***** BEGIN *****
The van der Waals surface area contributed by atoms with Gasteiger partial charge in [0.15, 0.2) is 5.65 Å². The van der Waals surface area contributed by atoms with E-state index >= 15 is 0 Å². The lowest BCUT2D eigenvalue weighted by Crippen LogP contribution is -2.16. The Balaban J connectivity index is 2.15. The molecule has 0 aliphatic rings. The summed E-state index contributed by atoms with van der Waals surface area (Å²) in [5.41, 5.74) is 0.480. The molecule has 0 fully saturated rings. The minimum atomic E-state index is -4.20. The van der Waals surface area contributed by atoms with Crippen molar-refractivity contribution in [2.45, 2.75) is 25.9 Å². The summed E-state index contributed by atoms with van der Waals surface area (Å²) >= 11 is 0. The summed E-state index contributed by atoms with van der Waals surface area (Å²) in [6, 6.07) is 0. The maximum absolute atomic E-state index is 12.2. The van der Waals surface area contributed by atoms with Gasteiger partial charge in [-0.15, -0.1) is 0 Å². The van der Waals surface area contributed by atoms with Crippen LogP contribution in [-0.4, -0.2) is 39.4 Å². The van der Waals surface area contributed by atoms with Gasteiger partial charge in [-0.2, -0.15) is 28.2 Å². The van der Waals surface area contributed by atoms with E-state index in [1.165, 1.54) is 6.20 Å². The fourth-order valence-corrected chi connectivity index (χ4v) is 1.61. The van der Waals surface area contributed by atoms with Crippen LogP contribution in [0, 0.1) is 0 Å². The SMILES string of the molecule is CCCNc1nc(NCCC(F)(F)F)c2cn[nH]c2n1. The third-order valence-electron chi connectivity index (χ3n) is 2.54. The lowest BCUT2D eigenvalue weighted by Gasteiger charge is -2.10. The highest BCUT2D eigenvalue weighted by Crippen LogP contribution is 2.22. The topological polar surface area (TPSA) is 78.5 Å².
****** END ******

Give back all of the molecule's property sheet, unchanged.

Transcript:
The van der Waals surface area contributed by atoms with Gasteiger partial charge in [0.15, 0.2) is 5.65 Å². The van der Waals surface area contributed by atoms with E-state index >= 15 is 0 Å². The lowest BCUT2D eigenvalue weighted by Crippen LogP contribution is -2.16. The Balaban J connectivity index is 2.15. The molecule has 0 aliphatic rings. The summed E-state index contributed by atoms with van der Waals surface area (Å²) in [5.41, 5.74) is 0.480. The molecule has 0 fully saturated rings. The minimum atomic E-state index is -4.20. The van der Waals surface area contributed by atoms with Crippen molar-refractivity contribution in [2.45, 2.75) is 25.9 Å². The summed E-state index contributed by atoms with van der Waals surface area (Å²) >= 11 is 0. The summed E-state index contributed by atoms with van der Waals surface area (Å²) in [6, 6.07) is 0. The maximum absolute atomic E-state index is 12.2. The van der Waals surface area contributed by atoms with Gasteiger partial charge in [-0.15, -0.1) is 0 Å². The van der Waals surface area contributed by atoms with Crippen LogP contribution in [-0.4, -0.2) is 39.4 Å². The van der Waals surface area contributed by atoms with Gasteiger partial charge in [-0.2, -0.15) is 28.2 Å². The van der Waals surface area contributed by atoms with E-state index in [1.165, 1.54) is 6.20 Å². The fourth-order valence-corrected chi connectivity index (χ4v) is 1.61. The van der Waals surface area contributed by atoms with Crippen LogP contribution in [0, 0.1) is 0 Å². The SMILES string of the molecule is CCCNc1nc(NCCC(F)(F)F)c2cn[nH]c2n1. The third-order valence-electron chi connectivity index (χ3n) is 2.54. The lowest BCUT2D eigenvalue weighted by Gasteiger charge is -2.10. The highest BCUT2D eigenvalue weighted by Crippen LogP contribution is 2.22. The topological polar surface area (TPSA) is 78.5 Å².